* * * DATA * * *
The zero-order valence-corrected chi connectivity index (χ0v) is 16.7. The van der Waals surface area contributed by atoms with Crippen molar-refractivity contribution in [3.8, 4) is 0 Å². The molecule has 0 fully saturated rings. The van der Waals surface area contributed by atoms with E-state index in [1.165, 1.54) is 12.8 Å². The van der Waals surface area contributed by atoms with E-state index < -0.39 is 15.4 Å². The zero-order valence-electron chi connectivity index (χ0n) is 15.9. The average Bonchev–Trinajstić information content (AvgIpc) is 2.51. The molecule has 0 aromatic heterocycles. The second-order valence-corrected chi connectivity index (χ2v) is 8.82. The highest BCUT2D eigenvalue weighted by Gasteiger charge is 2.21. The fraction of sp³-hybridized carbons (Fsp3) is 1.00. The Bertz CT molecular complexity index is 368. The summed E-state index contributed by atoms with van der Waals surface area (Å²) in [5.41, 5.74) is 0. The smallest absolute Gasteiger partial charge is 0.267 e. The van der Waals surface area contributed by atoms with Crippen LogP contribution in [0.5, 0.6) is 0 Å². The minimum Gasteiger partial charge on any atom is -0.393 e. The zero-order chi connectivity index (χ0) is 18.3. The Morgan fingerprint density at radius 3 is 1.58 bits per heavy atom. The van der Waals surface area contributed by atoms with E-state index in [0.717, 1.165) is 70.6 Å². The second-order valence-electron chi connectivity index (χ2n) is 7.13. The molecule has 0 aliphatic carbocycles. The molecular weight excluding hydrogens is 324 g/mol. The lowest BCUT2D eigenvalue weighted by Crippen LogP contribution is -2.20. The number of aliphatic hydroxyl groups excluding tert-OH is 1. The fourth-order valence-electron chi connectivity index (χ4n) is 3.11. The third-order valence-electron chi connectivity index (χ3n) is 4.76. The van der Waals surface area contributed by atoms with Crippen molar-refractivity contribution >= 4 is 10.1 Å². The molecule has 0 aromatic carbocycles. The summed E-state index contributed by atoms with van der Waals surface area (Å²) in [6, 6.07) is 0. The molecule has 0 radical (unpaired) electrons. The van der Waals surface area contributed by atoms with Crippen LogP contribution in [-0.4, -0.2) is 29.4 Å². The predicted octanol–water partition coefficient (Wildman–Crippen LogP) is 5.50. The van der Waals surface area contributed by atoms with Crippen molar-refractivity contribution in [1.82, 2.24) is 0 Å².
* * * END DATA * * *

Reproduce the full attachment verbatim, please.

The zero-order valence-corrected chi connectivity index (χ0v) is 16.7. The van der Waals surface area contributed by atoms with Crippen molar-refractivity contribution in [3.8, 4) is 0 Å². The molecule has 0 fully saturated rings. The van der Waals surface area contributed by atoms with E-state index in [1.165, 1.54) is 12.8 Å². The van der Waals surface area contributed by atoms with E-state index < -0.39 is 15.4 Å². The zero-order valence-electron chi connectivity index (χ0n) is 15.9. The average Bonchev–Trinajstić information content (AvgIpc) is 2.51. The molecule has 0 aromatic heterocycles. The second-order valence-corrected chi connectivity index (χ2v) is 8.82. The highest BCUT2D eigenvalue weighted by Gasteiger charge is 2.21. The fraction of sp³-hybridized carbons (Fsp3) is 1.00. The Bertz CT molecular complexity index is 368. The summed E-state index contributed by atoms with van der Waals surface area (Å²) in [5.41, 5.74) is 0. The smallest absolute Gasteiger partial charge is 0.267 e. The van der Waals surface area contributed by atoms with Crippen LogP contribution in [0.5, 0.6) is 0 Å². The minimum Gasteiger partial charge on any atom is -0.393 e. The zero-order chi connectivity index (χ0) is 18.3. The Morgan fingerprint density at radius 3 is 1.58 bits per heavy atom. The van der Waals surface area contributed by atoms with E-state index in [0.717, 1.165) is 70.6 Å². The second-order valence-electron chi connectivity index (χ2n) is 7.13. The molecule has 0 aliphatic carbocycles. The molecular weight excluding hydrogens is 324 g/mol. The lowest BCUT2D eigenvalue weighted by Crippen LogP contribution is -2.20. The number of aliphatic hydroxyl groups excluding tert-OH is 1. The fourth-order valence-electron chi connectivity index (χ4n) is 3.11. The third-order valence-electron chi connectivity index (χ3n) is 4.76. The van der Waals surface area contributed by atoms with Crippen molar-refractivity contribution >= 4 is 10.1 Å². The molecule has 0 aromatic carbocycles. The summed E-state index contributed by atoms with van der Waals surface area (Å²) in [6, 6.07) is 0. The molecule has 0 radical (unpaired) electrons. The van der Waals surface area contributed by atoms with Crippen LogP contribution in [-0.4, -0.2) is 29.4 Å². The predicted octanol–water partition coefficient (Wildman–Crippen LogP) is 5.50. The van der Waals surface area contributed by atoms with Crippen molar-refractivity contribution in [1.82, 2.24) is 0 Å².